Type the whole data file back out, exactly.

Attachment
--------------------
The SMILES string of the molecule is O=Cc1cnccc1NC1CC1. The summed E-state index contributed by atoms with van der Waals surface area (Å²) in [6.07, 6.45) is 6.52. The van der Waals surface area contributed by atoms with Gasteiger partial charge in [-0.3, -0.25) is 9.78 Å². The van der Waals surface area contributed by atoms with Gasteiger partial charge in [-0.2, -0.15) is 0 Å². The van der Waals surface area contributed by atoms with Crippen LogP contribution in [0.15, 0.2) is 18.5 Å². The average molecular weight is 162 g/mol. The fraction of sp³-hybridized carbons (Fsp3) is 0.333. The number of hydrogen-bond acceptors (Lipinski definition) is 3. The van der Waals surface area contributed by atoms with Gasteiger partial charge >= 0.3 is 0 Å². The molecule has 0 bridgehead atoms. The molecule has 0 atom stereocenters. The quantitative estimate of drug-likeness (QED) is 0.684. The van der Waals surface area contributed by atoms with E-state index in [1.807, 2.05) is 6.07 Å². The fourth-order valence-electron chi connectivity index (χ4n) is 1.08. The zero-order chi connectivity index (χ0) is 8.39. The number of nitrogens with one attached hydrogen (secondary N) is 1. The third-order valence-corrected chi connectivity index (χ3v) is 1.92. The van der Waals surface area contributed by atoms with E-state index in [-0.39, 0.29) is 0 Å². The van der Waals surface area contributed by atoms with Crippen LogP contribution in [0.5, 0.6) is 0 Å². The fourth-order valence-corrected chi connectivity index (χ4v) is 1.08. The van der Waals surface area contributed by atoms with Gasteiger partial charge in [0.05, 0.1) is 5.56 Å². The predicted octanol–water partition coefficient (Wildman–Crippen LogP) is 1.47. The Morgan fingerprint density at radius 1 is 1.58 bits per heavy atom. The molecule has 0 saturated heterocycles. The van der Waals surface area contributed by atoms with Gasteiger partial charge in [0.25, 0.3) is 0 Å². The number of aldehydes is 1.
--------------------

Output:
The SMILES string of the molecule is O=Cc1cnccc1NC1CC1. The summed E-state index contributed by atoms with van der Waals surface area (Å²) in [6.07, 6.45) is 6.52. The van der Waals surface area contributed by atoms with Gasteiger partial charge in [-0.3, -0.25) is 9.78 Å². The van der Waals surface area contributed by atoms with Gasteiger partial charge in [-0.2, -0.15) is 0 Å². The van der Waals surface area contributed by atoms with Crippen LogP contribution in [0.15, 0.2) is 18.5 Å². The average molecular weight is 162 g/mol. The fraction of sp³-hybridized carbons (Fsp3) is 0.333. The number of hydrogen-bond acceptors (Lipinski definition) is 3. The van der Waals surface area contributed by atoms with Gasteiger partial charge >= 0.3 is 0 Å². The molecule has 0 bridgehead atoms. The molecule has 0 atom stereocenters. The quantitative estimate of drug-likeness (QED) is 0.684. The van der Waals surface area contributed by atoms with E-state index in [1.807, 2.05) is 6.07 Å². The fourth-order valence-electron chi connectivity index (χ4n) is 1.08. The zero-order chi connectivity index (χ0) is 8.39. The number of nitrogens with one attached hydrogen (secondary N) is 1. The third-order valence-corrected chi connectivity index (χ3v) is 1.92. The van der Waals surface area contributed by atoms with E-state index in [-0.39, 0.29) is 0 Å². The van der Waals surface area contributed by atoms with Crippen LogP contribution in [0.5, 0.6) is 0 Å². The fourth-order valence-corrected chi connectivity index (χ4v) is 1.08. The van der Waals surface area contributed by atoms with Gasteiger partial charge in [0.05, 0.1) is 5.56 Å². The predicted octanol–water partition coefficient (Wildman–Crippen LogP) is 1.47. The Morgan fingerprint density at radius 1 is 1.58 bits per heavy atom. The molecule has 0 saturated heterocycles. The van der Waals surface area contributed by atoms with Gasteiger partial charge in [0.25, 0.3) is 0 Å². The number of aldehydes is 1.